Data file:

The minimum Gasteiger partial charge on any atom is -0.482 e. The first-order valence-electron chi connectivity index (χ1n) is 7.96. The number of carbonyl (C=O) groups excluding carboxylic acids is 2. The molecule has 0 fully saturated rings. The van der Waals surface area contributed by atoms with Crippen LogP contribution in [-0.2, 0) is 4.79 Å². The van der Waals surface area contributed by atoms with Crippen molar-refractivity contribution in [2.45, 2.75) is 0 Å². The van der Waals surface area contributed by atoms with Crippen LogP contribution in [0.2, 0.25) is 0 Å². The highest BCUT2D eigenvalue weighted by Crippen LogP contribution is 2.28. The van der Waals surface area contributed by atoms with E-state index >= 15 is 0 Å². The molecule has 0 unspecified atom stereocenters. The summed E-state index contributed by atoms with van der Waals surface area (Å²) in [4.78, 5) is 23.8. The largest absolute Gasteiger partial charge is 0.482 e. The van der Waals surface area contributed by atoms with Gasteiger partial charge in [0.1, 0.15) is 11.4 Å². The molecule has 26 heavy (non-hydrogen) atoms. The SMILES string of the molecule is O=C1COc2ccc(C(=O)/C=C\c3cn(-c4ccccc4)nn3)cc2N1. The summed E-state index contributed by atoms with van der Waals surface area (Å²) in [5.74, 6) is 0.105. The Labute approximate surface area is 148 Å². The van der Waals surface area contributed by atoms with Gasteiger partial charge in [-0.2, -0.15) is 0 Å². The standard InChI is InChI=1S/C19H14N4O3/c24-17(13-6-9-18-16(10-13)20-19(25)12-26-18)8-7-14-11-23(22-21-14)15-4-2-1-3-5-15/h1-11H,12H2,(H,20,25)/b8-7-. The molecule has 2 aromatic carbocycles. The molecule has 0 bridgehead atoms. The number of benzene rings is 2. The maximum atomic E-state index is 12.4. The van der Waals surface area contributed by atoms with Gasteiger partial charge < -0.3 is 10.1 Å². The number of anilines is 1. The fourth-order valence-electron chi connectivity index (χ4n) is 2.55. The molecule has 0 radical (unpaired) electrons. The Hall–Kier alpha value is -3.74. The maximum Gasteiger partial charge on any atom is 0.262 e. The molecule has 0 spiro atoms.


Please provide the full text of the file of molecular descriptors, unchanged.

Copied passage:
The minimum Gasteiger partial charge on any atom is -0.482 e. The first-order valence-electron chi connectivity index (χ1n) is 7.96. The number of carbonyl (C=O) groups excluding carboxylic acids is 2. The molecule has 0 fully saturated rings. The van der Waals surface area contributed by atoms with Crippen LogP contribution in [-0.2, 0) is 4.79 Å². The van der Waals surface area contributed by atoms with Crippen molar-refractivity contribution in [2.45, 2.75) is 0 Å². The van der Waals surface area contributed by atoms with Crippen LogP contribution in [0.2, 0.25) is 0 Å². The highest BCUT2D eigenvalue weighted by Crippen LogP contribution is 2.28. The van der Waals surface area contributed by atoms with E-state index >= 15 is 0 Å². The molecule has 0 unspecified atom stereocenters. The summed E-state index contributed by atoms with van der Waals surface area (Å²) in [4.78, 5) is 23.8. The largest absolute Gasteiger partial charge is 0.482 e. The van der Waals surface area contributed by atoms with Gasteiger partial charge in [0.1, 0.15) is 11.4 Å². The molecule has 26 heavy (non-hydrogen) atoms. The SMILES string of the molecule is O=C1COc2ccc(C(=O)/C=C\c3cn(-c4ccccc4)nn3)cc2N1. The summed E-state index contributed by atoms with van der Waals surface area (Å²) in [5.74, 6) is 0.105. The Labute approximate surface area is 148 Å². The van der Waals surface area contributed by atoms with Gasteiger partial charge in [-0.2, -0.15) is 0 Å². The standard InChI is InChI=1S/C19H14N4O3/c24-17(13-6-9-18-16(10-13)20-19(25)12-26-18)8-7-14-11-23(22-21-14)15-4-2-1-3-5-15/h1-11H,12H2,(H,20,25)/b8-7-. The molecule has 2 aromatic carbocycles. The molecule has 0 bridgehead atoms. The number of benzene rings is 2. The maximum atomic E-state index is 12.4. The van der Waals surface area contributed by atoms with Gasteiger partial charge < -0.3 is 10.1 Å². The number of anilines is 1. The fourth-order valence-electron chi connectivity index (χ4n) is 2.55. The molecule has 0 radical (unpaired) electrons. The Hall–Kier alpha value is -3.74. The maximum Gasteiger partial charge on any atom is 0.262 e. The molecule has 0 spiro atoms.